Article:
PHILADELPHIA (WTXF) - Governor Tom Wolf met with the Department of Transportation Secretary Leslie Richards on Wednesday to discuss a new initiative to repave roads and address potholes across Pennsylvania.
Both the governor and the secretary have released a document explaining this statewide plan.
“This is a problem that plagues Pennsylvanians every year, but after this winter season we are accelerating repairs and much-needed projects to improve travel in the short-term and in the future,” said Governor Wolf. “Resurface PA is our latest step to improve roadways across the state and enhance our roadways’ safety and condition.”
Due to this year’s harsh winter and temperature swings, Governor Wolf announced last week that PennDOT is spearheading the work to repave and address potholes on Pennsylvania roads. The document adds that a significant part of the work will be financed using savings from other projects since the governor took office.
The released statement has indicated that the department has prioritized $22.3 million for immediate pothole repairs statewide through June 30. It also states that an additional $7 million will be invested in seven interstate maintenance projects covering potholes and other repairs on 78 miles of road throughout this year.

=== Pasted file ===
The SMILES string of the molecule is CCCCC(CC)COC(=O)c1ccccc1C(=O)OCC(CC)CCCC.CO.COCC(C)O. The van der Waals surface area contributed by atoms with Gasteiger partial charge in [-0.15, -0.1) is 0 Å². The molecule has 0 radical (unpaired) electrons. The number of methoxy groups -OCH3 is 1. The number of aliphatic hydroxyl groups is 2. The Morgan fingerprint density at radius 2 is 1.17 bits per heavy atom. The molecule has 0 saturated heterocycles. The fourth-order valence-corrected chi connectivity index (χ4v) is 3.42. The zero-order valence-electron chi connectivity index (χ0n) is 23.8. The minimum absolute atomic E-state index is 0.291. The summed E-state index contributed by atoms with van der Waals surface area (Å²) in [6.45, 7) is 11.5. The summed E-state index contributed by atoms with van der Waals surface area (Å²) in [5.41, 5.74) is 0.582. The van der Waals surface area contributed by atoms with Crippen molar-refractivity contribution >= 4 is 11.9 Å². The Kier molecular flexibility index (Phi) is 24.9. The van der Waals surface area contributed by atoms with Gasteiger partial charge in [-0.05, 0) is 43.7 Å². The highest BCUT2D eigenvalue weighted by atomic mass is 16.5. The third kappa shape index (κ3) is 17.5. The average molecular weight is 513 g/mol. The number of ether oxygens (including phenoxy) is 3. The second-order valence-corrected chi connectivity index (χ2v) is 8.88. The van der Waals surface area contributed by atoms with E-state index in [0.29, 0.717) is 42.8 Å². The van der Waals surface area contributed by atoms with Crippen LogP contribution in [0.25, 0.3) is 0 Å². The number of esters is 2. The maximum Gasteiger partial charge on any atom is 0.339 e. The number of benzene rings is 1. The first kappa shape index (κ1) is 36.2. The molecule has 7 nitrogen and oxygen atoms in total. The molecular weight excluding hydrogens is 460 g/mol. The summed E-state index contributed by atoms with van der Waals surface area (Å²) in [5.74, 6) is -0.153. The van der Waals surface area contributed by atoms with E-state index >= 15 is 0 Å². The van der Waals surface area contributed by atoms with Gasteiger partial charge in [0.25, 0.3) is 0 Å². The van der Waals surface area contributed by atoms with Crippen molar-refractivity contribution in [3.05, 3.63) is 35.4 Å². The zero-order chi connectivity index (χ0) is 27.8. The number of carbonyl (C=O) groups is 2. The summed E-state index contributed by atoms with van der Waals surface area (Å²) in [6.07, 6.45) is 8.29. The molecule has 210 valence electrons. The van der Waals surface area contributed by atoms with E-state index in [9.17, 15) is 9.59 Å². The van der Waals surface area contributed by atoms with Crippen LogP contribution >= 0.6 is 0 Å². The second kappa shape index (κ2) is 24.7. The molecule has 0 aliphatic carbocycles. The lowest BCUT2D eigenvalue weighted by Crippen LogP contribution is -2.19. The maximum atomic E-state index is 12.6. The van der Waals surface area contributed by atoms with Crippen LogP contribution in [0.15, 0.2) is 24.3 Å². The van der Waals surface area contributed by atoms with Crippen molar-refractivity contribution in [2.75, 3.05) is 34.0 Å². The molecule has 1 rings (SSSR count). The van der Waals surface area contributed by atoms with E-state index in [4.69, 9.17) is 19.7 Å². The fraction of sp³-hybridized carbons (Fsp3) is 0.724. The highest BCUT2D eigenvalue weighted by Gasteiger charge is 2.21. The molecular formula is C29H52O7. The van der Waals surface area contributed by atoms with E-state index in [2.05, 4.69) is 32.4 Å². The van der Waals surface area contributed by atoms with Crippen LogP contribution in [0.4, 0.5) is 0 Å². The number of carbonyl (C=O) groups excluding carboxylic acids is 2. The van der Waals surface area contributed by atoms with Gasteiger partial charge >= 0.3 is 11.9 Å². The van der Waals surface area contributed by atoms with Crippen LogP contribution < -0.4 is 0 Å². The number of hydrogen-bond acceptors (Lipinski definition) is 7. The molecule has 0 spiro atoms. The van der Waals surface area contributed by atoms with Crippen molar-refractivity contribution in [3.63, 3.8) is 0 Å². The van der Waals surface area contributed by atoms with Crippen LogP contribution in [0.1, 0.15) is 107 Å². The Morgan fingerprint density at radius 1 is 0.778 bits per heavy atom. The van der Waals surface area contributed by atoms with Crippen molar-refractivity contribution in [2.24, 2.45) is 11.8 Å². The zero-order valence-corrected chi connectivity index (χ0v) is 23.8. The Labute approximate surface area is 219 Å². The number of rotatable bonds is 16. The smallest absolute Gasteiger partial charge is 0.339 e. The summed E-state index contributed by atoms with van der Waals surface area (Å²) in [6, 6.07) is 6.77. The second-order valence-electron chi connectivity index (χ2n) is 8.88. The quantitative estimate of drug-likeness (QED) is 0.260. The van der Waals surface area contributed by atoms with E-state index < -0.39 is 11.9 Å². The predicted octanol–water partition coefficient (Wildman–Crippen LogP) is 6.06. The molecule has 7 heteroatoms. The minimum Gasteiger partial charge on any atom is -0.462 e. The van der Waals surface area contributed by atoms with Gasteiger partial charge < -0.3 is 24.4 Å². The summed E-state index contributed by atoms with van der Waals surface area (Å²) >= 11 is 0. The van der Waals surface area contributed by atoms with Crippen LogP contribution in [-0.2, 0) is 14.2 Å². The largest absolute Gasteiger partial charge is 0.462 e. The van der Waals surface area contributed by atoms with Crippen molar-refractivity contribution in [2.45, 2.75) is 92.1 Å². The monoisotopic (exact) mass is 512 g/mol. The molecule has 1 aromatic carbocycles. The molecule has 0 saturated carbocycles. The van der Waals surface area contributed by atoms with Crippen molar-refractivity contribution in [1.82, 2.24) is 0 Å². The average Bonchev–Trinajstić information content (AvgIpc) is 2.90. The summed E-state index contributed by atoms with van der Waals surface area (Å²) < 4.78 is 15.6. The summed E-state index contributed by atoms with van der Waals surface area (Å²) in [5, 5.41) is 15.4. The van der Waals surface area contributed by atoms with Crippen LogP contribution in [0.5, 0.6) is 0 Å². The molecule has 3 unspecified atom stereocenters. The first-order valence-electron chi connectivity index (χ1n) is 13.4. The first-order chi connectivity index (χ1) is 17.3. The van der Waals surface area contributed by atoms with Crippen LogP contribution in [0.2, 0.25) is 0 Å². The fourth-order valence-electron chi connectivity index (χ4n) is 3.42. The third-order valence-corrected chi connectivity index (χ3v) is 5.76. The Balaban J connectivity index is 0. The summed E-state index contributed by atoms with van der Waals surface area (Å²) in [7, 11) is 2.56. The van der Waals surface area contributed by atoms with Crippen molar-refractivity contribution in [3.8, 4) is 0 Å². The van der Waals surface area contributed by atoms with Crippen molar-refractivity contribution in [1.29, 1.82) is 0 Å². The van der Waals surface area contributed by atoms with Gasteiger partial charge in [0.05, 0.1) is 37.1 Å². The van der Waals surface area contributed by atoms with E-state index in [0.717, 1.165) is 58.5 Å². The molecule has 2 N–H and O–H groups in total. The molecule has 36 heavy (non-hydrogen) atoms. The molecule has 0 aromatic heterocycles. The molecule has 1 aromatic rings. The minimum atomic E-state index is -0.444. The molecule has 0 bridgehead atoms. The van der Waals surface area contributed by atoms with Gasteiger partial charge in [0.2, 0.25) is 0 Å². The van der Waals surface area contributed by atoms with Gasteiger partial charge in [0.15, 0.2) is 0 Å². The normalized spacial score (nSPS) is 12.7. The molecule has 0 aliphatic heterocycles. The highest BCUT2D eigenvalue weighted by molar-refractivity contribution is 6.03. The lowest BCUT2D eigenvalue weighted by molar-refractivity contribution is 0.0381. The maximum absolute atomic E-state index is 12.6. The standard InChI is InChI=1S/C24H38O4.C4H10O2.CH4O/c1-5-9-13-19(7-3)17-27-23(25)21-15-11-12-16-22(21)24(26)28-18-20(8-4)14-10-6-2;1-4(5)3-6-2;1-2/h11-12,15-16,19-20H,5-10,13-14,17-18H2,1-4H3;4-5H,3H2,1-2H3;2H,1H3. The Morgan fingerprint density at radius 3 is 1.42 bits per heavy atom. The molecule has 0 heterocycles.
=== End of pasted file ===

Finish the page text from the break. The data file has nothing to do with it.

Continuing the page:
The released document explains other new investments to help address the condition of the roads. They include:
- $30 million in transportation infrastructure investment funding for interstate improvements;
- $60 million in PennDOT investments from interstate-project bid savings being reinvested in resurfacing; and
- $62 million in additional funding for interstate preservation projects.
Overall, these new commitments will make 17 interstate paving and preservation projects over 255 miles long happen at least two years sooner than scheduled.
These accelerated projects will be added to the 85 interstate projects covering more than 775 miles already in place and projected to begin or finish this year.
“Resurface PA builds on our significant and ongoing investments on rural and urban roadways alike,” Richards said. “This initiative has made more resources available to accelerate years of interstate improvements while continuing our crews’ ongoing hard work.”
Through the end of April, PennDOT crews had used nearly 23,000 tons of asphalt repairing potholes statewide, equal to the weight of roughly 1,500 PennDOT dump trucks. PennDOT has spent more than $17 million on pothole repairs statewide through the end of April this year.